Do you ever find yourself spacing out at a wall — staring at the bricks until they don’t look even anymore?
Count the words per line.
Room is perfect square.
I think the room is a perfect cube.
I walked the walls to check. Twenty steps.
Window is perfect square.
One step by one. It is on the ceiling.
The door is almost a square. It is a toe taller than it is wide.
The window shines a perfect square of light down on to the floor. It travels across the room. And then it is the dark night.
Today I counted the times I could click my tongue between the light appearing and disappearing.
It was nineteen thousand six hundred eighty three.
I think every corner is also perfect. I pulled out my protractor to check every single corner of the room. Every corner is a perfect ninety degrees.
Everything in this room is perfectly black. When the square of light leaves, I am blind.
It looks like one of the black walls was not painted as recently as the others. Faded black paint on the wall annoys me.
I was lying on the ground and staring at the faded black wall. There is a nail in the wall, never noticed it before. It is in pretty deep. I could try to pull it out.
My fingers are raw from picking at the nail.
I got the nail.
The hole where the nail used to be bothers me.
I have begun to scratch drawings with the nail into the faded wall. I like drawing.
There is more black underneath. I tried to draw my room today — I can not draw a perfect square though. I am so close to it.
I moved on to another wall. Keep trying.
Running out of wall space. I have begun to draw on the floor. It feels so close.
I think that is it. I think I have done it. The most perfect drawing of my perfect room. A perfect cube. A perfect. A perfect cube.
I painted everything else completely black, except my cube.
I am very good at drawing squares now. I can trace the square of light.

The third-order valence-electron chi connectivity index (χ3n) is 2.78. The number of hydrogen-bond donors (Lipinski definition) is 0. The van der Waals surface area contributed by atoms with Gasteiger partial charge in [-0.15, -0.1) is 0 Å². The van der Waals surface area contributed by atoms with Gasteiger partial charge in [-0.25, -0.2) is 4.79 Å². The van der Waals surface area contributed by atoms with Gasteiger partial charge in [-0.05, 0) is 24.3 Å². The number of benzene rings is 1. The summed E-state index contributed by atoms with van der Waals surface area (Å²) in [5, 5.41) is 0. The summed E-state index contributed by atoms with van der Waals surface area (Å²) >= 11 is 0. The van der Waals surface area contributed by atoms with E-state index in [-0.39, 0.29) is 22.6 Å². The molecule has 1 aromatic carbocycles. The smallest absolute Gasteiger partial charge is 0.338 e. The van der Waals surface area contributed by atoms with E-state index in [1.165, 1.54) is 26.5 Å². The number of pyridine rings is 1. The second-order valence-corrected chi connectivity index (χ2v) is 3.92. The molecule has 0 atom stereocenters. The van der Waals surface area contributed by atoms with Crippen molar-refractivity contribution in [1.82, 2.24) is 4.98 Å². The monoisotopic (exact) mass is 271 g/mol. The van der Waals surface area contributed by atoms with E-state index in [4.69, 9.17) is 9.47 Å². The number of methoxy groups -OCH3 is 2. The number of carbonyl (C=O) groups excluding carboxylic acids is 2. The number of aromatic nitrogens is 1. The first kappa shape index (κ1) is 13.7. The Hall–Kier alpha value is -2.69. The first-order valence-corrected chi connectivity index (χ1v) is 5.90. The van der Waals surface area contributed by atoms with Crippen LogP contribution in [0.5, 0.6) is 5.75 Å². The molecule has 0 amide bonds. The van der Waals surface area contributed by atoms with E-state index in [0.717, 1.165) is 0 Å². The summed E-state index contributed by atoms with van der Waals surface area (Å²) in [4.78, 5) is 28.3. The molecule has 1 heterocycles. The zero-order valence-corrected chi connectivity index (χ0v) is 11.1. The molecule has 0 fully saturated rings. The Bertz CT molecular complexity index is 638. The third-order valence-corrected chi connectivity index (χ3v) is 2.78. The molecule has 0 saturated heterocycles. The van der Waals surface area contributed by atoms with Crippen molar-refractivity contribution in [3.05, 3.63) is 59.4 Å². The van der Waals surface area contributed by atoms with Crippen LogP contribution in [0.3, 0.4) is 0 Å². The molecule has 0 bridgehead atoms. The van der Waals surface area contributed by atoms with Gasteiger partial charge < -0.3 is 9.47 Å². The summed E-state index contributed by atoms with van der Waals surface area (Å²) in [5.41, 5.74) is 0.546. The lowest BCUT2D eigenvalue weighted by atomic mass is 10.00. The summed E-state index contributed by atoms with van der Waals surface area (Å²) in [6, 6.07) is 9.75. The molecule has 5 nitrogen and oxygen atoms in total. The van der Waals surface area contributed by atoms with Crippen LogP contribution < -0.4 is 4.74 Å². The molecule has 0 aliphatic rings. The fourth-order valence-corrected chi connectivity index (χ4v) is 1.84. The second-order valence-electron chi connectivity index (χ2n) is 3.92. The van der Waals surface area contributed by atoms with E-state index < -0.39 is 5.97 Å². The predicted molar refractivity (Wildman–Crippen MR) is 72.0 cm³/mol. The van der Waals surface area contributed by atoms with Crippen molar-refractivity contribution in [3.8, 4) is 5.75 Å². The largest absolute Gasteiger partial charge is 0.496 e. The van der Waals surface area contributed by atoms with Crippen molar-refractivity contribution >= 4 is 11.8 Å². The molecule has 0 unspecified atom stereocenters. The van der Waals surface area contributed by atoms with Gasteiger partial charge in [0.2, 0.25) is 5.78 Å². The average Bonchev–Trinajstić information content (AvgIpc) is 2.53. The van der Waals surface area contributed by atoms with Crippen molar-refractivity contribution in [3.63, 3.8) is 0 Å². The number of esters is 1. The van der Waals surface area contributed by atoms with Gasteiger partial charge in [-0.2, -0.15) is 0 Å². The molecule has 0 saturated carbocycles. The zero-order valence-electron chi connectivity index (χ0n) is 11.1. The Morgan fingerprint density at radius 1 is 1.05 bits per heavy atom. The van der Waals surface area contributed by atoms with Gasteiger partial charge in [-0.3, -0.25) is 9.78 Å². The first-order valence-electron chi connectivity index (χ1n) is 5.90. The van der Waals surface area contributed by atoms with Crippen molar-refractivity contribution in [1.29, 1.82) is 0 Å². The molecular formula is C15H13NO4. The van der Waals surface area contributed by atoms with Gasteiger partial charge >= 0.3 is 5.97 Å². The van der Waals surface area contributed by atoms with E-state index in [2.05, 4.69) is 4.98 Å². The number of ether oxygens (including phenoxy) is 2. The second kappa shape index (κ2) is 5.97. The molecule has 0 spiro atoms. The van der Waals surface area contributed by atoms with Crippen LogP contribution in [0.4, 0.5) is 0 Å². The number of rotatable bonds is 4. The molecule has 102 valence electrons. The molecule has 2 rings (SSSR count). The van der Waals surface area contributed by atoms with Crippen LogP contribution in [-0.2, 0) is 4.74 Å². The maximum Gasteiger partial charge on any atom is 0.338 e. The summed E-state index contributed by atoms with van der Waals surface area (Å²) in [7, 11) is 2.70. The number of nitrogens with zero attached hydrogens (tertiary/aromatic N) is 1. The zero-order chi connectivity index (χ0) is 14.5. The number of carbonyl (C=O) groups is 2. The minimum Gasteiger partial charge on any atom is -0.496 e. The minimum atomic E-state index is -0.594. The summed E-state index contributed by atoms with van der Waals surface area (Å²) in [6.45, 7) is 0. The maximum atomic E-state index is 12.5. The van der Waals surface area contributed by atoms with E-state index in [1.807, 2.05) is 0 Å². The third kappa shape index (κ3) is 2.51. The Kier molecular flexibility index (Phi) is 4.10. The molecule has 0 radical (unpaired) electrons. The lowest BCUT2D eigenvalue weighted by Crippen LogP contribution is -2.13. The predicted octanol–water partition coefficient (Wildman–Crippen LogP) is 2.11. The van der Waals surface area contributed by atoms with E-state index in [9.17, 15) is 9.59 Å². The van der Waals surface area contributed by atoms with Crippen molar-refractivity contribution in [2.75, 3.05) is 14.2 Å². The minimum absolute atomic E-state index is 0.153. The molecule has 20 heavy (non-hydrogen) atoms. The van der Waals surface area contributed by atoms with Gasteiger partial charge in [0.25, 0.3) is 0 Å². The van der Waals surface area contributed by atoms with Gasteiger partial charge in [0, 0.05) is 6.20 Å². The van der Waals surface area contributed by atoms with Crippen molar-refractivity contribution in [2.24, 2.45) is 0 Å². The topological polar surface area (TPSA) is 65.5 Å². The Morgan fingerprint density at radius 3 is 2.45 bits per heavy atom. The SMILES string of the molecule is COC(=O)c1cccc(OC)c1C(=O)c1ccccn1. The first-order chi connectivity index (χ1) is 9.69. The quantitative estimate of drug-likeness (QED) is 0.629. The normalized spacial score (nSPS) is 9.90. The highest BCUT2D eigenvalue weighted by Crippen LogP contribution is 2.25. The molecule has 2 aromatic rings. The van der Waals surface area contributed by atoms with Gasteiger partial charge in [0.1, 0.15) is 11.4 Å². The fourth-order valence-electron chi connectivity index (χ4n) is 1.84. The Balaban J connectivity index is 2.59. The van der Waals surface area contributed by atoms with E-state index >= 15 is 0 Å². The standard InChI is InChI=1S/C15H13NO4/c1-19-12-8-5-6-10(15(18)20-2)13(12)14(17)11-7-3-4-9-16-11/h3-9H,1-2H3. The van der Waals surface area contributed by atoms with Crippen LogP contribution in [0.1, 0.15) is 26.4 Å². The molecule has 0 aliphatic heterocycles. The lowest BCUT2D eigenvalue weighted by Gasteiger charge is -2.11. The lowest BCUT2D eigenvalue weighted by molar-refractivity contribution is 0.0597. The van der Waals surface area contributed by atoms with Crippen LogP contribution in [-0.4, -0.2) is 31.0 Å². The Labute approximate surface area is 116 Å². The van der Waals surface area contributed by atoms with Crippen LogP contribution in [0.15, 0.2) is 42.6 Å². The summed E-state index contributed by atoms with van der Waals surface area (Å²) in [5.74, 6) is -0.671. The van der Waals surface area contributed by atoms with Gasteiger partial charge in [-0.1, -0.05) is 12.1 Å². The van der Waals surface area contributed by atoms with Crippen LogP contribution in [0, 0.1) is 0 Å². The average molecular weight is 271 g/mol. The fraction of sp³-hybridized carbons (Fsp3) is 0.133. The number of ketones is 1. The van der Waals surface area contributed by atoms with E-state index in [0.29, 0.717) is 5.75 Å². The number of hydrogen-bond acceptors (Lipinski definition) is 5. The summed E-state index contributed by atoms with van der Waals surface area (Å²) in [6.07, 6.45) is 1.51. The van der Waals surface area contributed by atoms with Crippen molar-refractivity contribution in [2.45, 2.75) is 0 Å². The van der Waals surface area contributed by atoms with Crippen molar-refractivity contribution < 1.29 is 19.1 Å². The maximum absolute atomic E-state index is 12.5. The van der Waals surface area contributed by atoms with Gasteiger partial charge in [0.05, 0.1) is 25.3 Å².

The light constantly moves, so my squares are not perfect.
There is a perfectly white square clock on one of the walls. I do not remember ever seeing it. The clock reads Nine Thirty Six.
Tick Tick Tick Tick
Tick Tick Tick Tick
Tick Tick Tick Tick
The ticking will keep me sane in the silence.
I lied. The door is also a perfect square.
The hands of the clock are trapped in a never ending dance. They will never catch each other — they will always practically get on top of each other, but they will never actually touch, catch each other. They will just keep spiraling and spiraling. So close to perfection.
The ticking is too loud. I threw my nail at the clock. I threw it again.
My nail is bent at a weird angle. Probably from throwing. It looks weird. Broken.
I threw my nail out the window. I do not want broken things. They are broken.
I think the clock is ticking unevenly. I think it is broken. It feels off.
I do not want it.
I tore out the hands of the clock and threw it out the window. Now there is a white square frame hanging on the wall.
See? No more ticking. I do not need ticking to keep me sane. Keep me in rhythm.
The room feels small.
The window is definitely not doing enough. It feels very stuffy in here, hard to breath.
Were the walls around me always this perfectly black?
It makes me uncomfortable.
Maybe I will try to open the door.
I tried to open the door. I placed my hand on the knob and turned. It is not locked. I did not actually open the door.
I opened the door today.
There are cracks in the walls outside, unbound fractals swirling around abstract curves. Different hues of red, yellow, and blue forcefully pierce their way into the dirtied black. The smell of smell permeates the air and sounds, noises, crack the air. There is light, too much light — not controlled, not owned by anything or anybody, moving everywhere, anywhere — filling. There is too much information, and it leaves my head absolutely spinning. There is a strange rust taste in my mouth.
I walked back inside.
There is something comfortable about the oppressive nature of perfection. I revel in its tyranny.
I am back in my perfect cube.
The room is perfect square.
The room is an absolute perfect cube.
I checked again. Twenty steps each side.